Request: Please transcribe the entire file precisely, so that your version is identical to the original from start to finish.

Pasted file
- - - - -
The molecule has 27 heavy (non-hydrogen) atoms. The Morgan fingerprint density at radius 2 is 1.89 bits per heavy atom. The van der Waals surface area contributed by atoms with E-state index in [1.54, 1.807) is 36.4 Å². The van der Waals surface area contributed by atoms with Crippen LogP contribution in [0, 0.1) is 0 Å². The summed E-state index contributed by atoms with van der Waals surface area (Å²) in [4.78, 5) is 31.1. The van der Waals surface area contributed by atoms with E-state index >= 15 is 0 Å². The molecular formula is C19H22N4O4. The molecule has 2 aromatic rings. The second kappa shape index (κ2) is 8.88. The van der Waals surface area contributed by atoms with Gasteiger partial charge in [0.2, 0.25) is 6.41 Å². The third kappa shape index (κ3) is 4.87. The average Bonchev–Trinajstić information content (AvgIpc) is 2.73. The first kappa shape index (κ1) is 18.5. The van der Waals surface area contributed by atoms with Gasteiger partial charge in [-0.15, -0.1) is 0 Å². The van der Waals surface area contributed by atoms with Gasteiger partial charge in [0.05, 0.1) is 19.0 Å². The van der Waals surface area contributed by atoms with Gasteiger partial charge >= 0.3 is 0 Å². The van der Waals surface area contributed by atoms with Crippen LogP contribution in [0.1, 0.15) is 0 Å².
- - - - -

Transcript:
The molecule has 27 heavy (non-hydrogen) atoms. The Morgan fingerprint density at radius 2 is 1.89 bits per heavy atom. The van der Waals surface area contributed by atoms with E-state index in [1.54, 1.807) is 36.4 Å². The van der Waals surface area contributed by atoms with Crippen LogP contribution in [0, 0.1) is 0 Å². The summed E-state index contributed by atoms with van der Waals surface area (Å²) in [4.78, 5) is 31.1. The van der Waals surface area contributed by atoms with E-state index >= 15 is 0 Å². The molecular formula is C19H22N4O4. The molecule has 2 aromatic rings. The second kappa shape index (κ2) is 8.88. The van der Waals surface area contributed by atoms with Gasteiger partial charge in [0.2, 0.25) is 6.41 Å². The third kappa shape index (κ3) is 4.87. The average Bonchev–Trinajstić information content (AvgIpc) is 2.73. The first kappa shape index (κ1) is 18.5. The van der Waals surface area contributed by atoms with Gasteiger partial charge in [-0.15, -0.1) is 0 Å². The van der Waals surface area contributed by atoms with Gasteiger partial charge in [0.05, 0.1) is 19.0 Å². The van der Waals surface area contributed by atoms with Gasteiger partial charge >= 0.3 is 0 Å². The van der Waals surface area contributed by atoms with Crippen LogP contribution in [0.1, 0.15) is 0 Å².